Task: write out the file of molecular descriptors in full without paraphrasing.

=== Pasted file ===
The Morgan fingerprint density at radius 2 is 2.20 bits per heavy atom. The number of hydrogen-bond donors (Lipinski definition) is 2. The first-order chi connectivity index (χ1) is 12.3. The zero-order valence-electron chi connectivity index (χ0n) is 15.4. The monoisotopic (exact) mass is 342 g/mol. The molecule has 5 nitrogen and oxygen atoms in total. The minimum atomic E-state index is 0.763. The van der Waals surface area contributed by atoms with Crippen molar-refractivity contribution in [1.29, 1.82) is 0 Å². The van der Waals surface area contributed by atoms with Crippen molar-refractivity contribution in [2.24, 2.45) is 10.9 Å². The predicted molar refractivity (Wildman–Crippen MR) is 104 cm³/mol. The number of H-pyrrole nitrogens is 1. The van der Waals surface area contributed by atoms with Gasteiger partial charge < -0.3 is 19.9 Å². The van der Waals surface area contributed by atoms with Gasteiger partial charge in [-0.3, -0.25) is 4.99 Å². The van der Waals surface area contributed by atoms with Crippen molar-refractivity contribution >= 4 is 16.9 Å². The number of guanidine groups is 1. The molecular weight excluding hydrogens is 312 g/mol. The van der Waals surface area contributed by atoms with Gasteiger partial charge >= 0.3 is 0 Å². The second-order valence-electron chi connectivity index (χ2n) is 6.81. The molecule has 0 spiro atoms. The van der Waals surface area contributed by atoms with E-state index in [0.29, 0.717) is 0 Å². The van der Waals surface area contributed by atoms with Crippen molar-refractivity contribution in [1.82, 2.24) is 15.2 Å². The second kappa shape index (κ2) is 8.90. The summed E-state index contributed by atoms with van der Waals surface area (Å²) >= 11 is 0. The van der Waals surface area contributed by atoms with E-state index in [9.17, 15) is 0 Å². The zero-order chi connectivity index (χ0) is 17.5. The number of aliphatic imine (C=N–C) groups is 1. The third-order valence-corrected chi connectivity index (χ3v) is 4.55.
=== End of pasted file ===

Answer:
The Morgan fingerprint density at radius 2 is 2.20 bits per heavy atom. The number of hydrogen-bond donors (Lipinski definition) is 2. The first-order chi connectivity index (χ1) is 12.3. The zero-order valence-electron chi connectivity index (χ0n) is 15.4. The monoisotopic (exact) mass is 342 g/mol. The molecule has 5 nitrogen and oxygen atoms in total. The minimum atomic E-state index is 0.763. The van der Waals surface area contributed by atoms with Crippen molar-refractivity contribution in [1.29, 1.82) is 0 Å². The van der Waals surface area contributed by atoms with Crippen molar-refractivity contribution in [2.24, 2.45) is 10.9 Å². The predicted molar refractivity (Wildman–Crippen MR) is 104 cm³/mol. The number of H-pyrrole nitrogens is 1. The van der Waals surface area contributed by atoms with Gasteiger partial charge < -0.3 is 19.9 Å². The van der Waals surface area contributed by atoms with Gasteiger partial charge in [-0.3, -0.25) is 4.99 Å². The van der Waals surface area contributed by atoms with Crippen molar-refractivity contribution >= 4 is 16.9 Å². The number of guanidine groups is 1. The molecular weight excluding hydrogens is 312 g/mol. The van der Waals surface area contributed by atoms with Gasteiger partial charge >= 0.3 is 0 Å². The second-order valence-electron chi connectivity index (χ2n) is 6.81. The molecule has 0 spiro atoms. The van der Waals surface area contributed by atoms with E-state index in [0.29, 0.717) is 0 Å². The van der Waals surface area contributed by atoms with Crippen molar-refractivity contribution in [1.82, 2.24) is 15.2 Å². The second kappa shape index (κ2) is 8.90. The summed E-state index contributed by atoms with van der Waals surface area (Å²) >= 11 is 0. The van der Waals surface area contributed by atoms with E-state index in [9.17, 15) is 0 Å². The zero-order chi connectivity index (χ0) is 17.5. The number of aliphatic imine (C=N–C) groups is 1. The third-order valence-corrected chi connectivity index (χ3v) is 4.55.